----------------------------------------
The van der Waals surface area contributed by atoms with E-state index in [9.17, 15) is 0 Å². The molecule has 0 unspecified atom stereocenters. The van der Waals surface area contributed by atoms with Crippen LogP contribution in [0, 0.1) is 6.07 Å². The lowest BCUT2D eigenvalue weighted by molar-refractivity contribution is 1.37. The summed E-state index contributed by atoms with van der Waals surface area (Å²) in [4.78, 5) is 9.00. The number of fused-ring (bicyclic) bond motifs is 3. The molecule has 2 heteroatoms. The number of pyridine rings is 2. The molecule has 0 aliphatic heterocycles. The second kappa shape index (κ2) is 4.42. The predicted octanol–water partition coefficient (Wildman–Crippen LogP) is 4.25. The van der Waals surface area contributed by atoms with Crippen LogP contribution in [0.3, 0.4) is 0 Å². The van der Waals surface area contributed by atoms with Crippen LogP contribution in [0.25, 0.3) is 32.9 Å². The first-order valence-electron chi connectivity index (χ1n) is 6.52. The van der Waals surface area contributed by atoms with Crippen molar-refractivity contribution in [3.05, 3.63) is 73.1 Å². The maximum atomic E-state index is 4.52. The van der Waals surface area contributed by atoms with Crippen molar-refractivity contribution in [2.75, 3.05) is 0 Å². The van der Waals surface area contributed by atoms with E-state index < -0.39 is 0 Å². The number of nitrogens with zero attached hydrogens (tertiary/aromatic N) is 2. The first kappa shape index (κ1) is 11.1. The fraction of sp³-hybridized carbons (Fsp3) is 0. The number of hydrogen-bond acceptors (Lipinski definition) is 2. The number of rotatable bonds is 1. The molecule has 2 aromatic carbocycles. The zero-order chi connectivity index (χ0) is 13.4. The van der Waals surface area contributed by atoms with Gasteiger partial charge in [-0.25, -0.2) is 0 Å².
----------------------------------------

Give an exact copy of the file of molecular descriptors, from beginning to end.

The van der Waals surface area contributed by atoms with E-state index in [9.17, 15) is 0 Å². The molecule has 0 unspecified atom stereocenters. The van der Waals surface area contributed by atoms with Crippen LogP contribution in [0, 0.1) is 6.07 Å². The lowest BCUT2D eigenvalue weighted by molar-refractivity contribution is 1.37. The summed E-state index contributed by atoms with van der Waals surface area (Å²) in [4.78, 5) is 9.00. The number of fused-ring (bicyclic) bond motifs is 3. The molecule has 2 heteroatoms. The number of pyridine rings is 2. The molecule has 0 aliphatic heterocycles. The second kappa shape index (κ2) is 4.42. The predicted octanol–water partition coefficient (Wildman–Crippen LogP) is 4.25. The van der Waals surface area contributed by atoms with Crippen LogP contribution in [0.3, 0.4) is 0 Å². The van der Waals surface area contributed by atoms with Crippen LogP contribution in [0.25, 0.3) is 32.9 Å². The first-order valence-electron chi connectivity index (χ1n) is 6.52. The van der Waals surface area contributed by atoms with Crippen molar-refractivity contribution in [3.05, 3.63) is 73.1 Å². The maximum atomic E-state index is 4.52. The van der Waals surface area contributed by atoms with Crippen molar-refractivity contribution in [2.75, 3.05) is 0 Å². The van der Waals surface area contributed by atoms with E-state index < -0.39 is 0 Å². The number of nitrogens with zero attached hydrogens (tertiary/aromatic N) is 2. The first kappa shape index (κ1) is 11.1. The fraction of sp³-hybridized carbons (Fsp3) is 0. The number of hydrogen-bond acceptors (Lipinski definition) is 2. The number of rotatable bonds is 1. The molecule has 2 aromatic carbocycles. The zero-order chi connectivity index (χ0) is 13.4. The van der Waals surface area contributed by atoms with Gasteiger partial charge in [-0.25, -0.2) is 0 Å².